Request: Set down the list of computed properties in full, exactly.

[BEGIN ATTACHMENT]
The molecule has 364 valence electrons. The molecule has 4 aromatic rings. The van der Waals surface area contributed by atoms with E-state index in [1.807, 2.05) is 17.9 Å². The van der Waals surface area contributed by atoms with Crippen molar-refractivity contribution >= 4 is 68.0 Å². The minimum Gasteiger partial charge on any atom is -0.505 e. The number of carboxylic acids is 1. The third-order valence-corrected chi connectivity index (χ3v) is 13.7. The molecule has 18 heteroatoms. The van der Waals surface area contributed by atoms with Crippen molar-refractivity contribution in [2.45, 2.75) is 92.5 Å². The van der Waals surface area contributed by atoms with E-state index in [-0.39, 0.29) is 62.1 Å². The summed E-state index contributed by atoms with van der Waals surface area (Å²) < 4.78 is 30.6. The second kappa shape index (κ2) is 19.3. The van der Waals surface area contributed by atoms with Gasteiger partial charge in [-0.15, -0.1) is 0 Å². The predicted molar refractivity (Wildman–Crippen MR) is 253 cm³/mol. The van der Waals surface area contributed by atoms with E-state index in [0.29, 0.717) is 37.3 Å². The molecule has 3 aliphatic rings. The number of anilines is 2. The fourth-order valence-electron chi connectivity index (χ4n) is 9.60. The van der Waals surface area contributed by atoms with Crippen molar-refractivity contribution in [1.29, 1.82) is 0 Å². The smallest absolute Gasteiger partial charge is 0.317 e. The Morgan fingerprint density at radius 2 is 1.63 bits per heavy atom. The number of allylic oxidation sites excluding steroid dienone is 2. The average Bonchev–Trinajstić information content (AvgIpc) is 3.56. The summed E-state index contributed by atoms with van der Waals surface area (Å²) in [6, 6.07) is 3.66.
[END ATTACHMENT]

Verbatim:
The molecule has 364 valence electrons. The molecule has 4 aromatic rings. The van der Waals surface area contributed by atoms with E-state index in [1.807, 2.05) is 17.9 Å². The van der Waals surface area contributed by atoms with Crippen molar-refractivity contribution >= 4 is 68.0 Å². The minimum Gasteiger partial charge on any atom is -0.505 e. The number of carboxylic acids is 1. The third-order valence-corrected chi connectivity index (χ3v) is 13.7. The molecule has 18 heteroatoms. The van der Waals surface area contributed by atoms with Crippen molar-refractivity contribution in [2.45, 2.75) is 92.5 Å². The van der Waals surface area contributed by atoms with E-state index in [-0.39, 0.29) is 62.1 Å². The summed E-state index contributed by atoms with van der Waals surface area (Å²) < 4.78 is 30.6. The second kappa shape index (κ2) is 19.3. The van der Waals surface area contributed by atoms with Gasteiger partial charge in [-0.15, -0.1) is 0 Å². The predicted molar refractivity (Wildman–Crippen MR) is 253 cm³/mol. The van der Waals surface area contributed by atoms with E-state index in [0.29, 0.717) is 37.3 Å². The molecule has 3 aliphatic rings. The number of anilines is 2. The fourth-order valence-electron chi connectivity index (χ4n) is 9.60. The van der Waals surface area contributed by atoms with Crippen molar-refractivity contribution in [1.29, 1.82) is 0 Å². The smallest absolute Gasteiger partial charge is 0.317 e. The Morgan fingerprint density at radius 2 is 1.63 bits per heavy atom. The number of allylic oxidation sites excluding steroid dienone is 2. The average Bonchev–Trinajstić information content (AvgIpc) is 3.56. The summed E-state index contributed by atoms with van der Waals surface area (Å²) in [6, 6.07) is 3.66.